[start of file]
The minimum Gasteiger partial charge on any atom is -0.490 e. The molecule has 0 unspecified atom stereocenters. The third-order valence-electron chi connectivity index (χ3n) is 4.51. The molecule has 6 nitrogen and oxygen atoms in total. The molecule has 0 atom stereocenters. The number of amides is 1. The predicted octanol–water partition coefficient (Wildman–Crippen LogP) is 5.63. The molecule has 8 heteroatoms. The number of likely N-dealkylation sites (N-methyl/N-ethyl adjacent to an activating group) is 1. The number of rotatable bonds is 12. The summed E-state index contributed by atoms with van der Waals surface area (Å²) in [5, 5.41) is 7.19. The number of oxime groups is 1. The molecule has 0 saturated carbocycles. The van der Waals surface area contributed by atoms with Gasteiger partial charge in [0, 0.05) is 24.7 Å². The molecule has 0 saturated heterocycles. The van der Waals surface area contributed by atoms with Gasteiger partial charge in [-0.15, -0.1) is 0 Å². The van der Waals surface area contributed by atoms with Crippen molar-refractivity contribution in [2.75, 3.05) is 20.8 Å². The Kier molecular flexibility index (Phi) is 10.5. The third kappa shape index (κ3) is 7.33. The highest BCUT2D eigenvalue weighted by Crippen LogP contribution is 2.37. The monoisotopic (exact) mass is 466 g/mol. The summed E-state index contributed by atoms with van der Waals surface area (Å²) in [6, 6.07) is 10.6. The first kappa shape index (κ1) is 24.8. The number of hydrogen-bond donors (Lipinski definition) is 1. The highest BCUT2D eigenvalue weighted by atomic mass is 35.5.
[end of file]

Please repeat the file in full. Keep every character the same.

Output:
The minimum Gasteiger partial charge on any atom is -0.490 e. The molecule has 0 unspecified atom stereocenters. The third-order valence-electron chi connectivity index (χ3n) is 4.51. The molecule has 6 nitrogen and oxygen atoms in total. The molecule has 0 atom stereocenters. The number of amides is 1. The predicted octanol–water partition coefficient (Wildman–Crippen LogP) is 5.63. The molecule has 8 heteroatoms. The number of likely N-dealkylation sites (N-methyl/N-ethyl adjacent to an activating group) is 1. The number of rotatable bonds is 12. The summed E-state index contributed by atoms with van der Waals surface area (Å²) in [5, 5.41) is 7.19. The number of oxime groups is 1. The molecule has 0 saturated carbocycles. The van der Waals surface area contributed by atoms with Gasteiger partial charge in [0, 0.05) is 24.7 Å². The molecule has 0 saturated heterocycles. The van der Waals surface area contributed by atoms with Gasteiger partial charge in [-0.15, -0.1) is 0 Å². The van der Waals surface area contributed by atoms with Crippen molar-refractivity contribution in [2.75, 3.05) is 20.8 Å². The Kier molecular flexibility index (Phi) is 10.5. The third kappa shape index (κ3) is 7.33. The highest BCUT2D eigenvalue weighted by Crippen LogP contribution is 2.37. The monoisotopic (exact) mass is 466 g/mol. The summed E-state index contributed by atoms with van der Waals surface area (Å²) in [6, 6.07) is 10.6. The first kappa shape index (κ1) is 24.8. The number of hydrogen-bond donors (Lipinski definition) is 1. The highest BCUT2D eigenvalue weighted by atomic mass is 35.5.